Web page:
The Short-Form Content Resurgence

Expert publishing blog opinions are solely those of the blogger and not necessarily endorsed by DBW.

short form content, content, amazon, kindle, audibleI remember the first time I heard the phrase “info snacking,” back in 2007. It was when the Kindle launched and Jeff Bezos said his newfangled device would slow the info snacking trend and enable deeper engagement with content.

The Kindle platform certainly launched the ebook revolution, but it’s interesting that it didn’t halt short-form content momentum. In fact, I’d argue that info snacking is more popular than ever before and, ironically, that popularity is largely driven by Bezos’s own company, Amazon.

Remember the late 1990’s, when it seemed like publishers could generate digital income by selling individual book chapters? Once upon a time, I too thought that might be a viable model, but in hindsight it’s clear books and chapters can’t be treated like albums and songs. Most books are written so that the individual chapters are too reliant on each other, thereby making them far less valuable individually.

We need to think about taking things in the opposite direction, though. Rather than tearing apart a book and trying to sell individual chapters, content needs to be developed in short, granular formats so that each piece can be sold on its own and can be remixed with other granular pieces. And while this is mostly true for non-fiction, I can see scenarios where it also has potential for some fiction works, as well.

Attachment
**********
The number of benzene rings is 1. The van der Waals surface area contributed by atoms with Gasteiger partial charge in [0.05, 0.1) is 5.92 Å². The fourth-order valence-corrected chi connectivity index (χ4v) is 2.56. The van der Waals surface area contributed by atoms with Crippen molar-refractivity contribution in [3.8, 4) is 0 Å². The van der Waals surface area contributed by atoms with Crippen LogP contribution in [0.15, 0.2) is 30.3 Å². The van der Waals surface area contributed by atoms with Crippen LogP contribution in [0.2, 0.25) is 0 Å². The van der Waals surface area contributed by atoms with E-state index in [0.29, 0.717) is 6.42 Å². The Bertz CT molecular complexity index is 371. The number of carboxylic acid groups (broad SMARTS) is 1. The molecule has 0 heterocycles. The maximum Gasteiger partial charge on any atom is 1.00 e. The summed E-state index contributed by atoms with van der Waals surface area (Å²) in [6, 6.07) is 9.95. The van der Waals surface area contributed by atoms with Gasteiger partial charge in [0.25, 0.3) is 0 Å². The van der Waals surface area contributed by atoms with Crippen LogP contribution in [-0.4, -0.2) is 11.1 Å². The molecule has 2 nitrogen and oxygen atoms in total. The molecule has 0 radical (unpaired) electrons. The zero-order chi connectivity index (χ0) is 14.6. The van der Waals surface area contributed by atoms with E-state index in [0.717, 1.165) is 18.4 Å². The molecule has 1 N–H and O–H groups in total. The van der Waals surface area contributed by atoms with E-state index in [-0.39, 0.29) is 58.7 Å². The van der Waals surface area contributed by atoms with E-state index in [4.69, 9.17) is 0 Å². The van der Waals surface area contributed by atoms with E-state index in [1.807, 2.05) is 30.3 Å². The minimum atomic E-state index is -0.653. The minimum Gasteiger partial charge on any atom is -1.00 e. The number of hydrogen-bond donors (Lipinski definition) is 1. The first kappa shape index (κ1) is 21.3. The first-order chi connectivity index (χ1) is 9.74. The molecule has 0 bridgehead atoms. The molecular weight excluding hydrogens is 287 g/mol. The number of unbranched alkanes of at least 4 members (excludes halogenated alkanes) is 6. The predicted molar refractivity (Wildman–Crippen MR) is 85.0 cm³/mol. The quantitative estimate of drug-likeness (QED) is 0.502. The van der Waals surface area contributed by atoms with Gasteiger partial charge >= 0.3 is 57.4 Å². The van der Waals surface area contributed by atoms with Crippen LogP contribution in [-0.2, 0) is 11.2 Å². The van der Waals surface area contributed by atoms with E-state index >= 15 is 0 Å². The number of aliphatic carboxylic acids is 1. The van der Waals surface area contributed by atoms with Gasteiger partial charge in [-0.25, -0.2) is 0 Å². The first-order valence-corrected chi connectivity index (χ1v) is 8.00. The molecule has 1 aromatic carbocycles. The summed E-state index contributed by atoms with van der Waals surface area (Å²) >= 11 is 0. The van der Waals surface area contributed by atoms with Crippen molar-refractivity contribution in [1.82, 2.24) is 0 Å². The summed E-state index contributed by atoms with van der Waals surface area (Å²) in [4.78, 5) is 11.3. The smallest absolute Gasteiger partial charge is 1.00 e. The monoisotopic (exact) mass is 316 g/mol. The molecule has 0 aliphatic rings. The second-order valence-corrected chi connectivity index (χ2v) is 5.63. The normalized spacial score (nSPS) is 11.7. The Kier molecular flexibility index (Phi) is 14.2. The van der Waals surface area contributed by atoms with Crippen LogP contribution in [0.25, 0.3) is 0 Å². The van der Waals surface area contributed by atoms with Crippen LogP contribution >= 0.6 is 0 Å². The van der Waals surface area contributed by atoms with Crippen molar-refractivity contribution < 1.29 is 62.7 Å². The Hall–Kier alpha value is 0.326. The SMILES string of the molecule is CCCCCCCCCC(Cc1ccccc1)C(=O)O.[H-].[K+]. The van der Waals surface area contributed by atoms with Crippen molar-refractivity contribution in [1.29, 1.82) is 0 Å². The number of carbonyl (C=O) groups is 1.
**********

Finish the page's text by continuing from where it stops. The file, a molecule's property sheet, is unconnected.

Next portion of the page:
Short-form content success is all around us. Amazon launched Kindle Singles several years ago, and the program has grown to more than 2,000 titles today. A few days ago, they announced a program called Singles Classics, in which they’re breathing new life into older short-form evergreen content from the pre-digital era. And earlier this month, they launched a short-form initiative within one of their audio subsidiaries called Audible Channels.

All of this simply reflects the fact that we’re all pressed for time but we still want to consume content. Sure, there’s nothing quite like fully immersing yourself in a long book written by a wonderful storyteller. But these short-form services are simply addressing our craving to be hyper-efficient, aware of the latest trends in our jobs/careers and always up to date on worldly news.

The movement isn’t going away, so what is your organization doing to address it? As you think about that question, be careful to look beyond written content. I finally decided to buy one of those Amazon Tap devices, and it’s only reinforced my earlier belief that voice UIs and audio content consumption will be important models in the future.

This article first appeared on Joe Wikert’s Digital Content Strategies.

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One thought on “The Short-Form Content Resurgence

  1. Michael W. Perry

    Years ago, I was a beta tester for Amazon Shorts, which I seem to recall as the name they gave to the idea of dribbling out a book, a chapter at a time, on a subscription basis. At one level the idea seemed to make sense. Authors could derive income while they wrote rather than after completing an entire book. Given how many of them struggle to get by, that was good. Also, readers who were fans of an author wouldn’t have to wait as long.